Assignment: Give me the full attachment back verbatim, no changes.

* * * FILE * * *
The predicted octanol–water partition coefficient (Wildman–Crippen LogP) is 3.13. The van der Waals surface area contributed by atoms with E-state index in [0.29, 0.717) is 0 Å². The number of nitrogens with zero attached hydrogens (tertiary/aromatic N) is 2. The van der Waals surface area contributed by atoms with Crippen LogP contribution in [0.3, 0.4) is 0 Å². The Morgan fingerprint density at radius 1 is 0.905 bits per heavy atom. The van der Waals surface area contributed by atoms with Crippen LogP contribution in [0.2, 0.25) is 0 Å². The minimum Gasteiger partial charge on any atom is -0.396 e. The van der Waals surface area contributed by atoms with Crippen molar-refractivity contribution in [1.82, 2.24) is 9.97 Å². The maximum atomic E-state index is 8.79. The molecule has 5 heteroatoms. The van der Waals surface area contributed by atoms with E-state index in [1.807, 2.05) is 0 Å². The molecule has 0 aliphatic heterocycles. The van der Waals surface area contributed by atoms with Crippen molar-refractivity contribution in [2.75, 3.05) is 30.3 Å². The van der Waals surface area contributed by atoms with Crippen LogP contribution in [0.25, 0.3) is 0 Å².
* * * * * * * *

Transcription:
The predicted octanol–water partition coefficient (Wildman–Crippen LogP) is 3.13. The van der Waals surface area contributed by atoms with E-state index in [0.29, 0.717) is 0 Å². The number of nitrogens with zero attached hydrogens (tertiary/aromatic N) is 2. The van der Waals surface area contributed by atoms with Crippen LogP contribution in [0.3, 0.4) is 0 Å². The Morgan fingerprint density at radius 1 is 0.905 bits per heavy atom. The van der Waals surface area contributed by atoms with Crippen LogP contribution in [0.2, 0.25) is 0 Å². The minimum Gasteiger partial charge on any atom is -0.396 e. The van der Waals surface area contributed by atoms with Crippen molar-refractivity contribution in [1.82, 2.24) is 9.97 Å². The maximum atomic E-state index is 8.79. The molecule has 5 heteroatoms. The van der Waals surface area contributed by atoms with E-state index in [1.807, 2.05) is 0 Å². The molecule has 0 aliphatic heterocycles. The van der Waals surface area contributed by atoms with Crippen molar-refractivity contribution in [2.75, 3.05) is 30.3 Å². The van der Waals surface area contributed by atoms with Crippen LogP contribution in [0.25, 0.3) is 0 Å².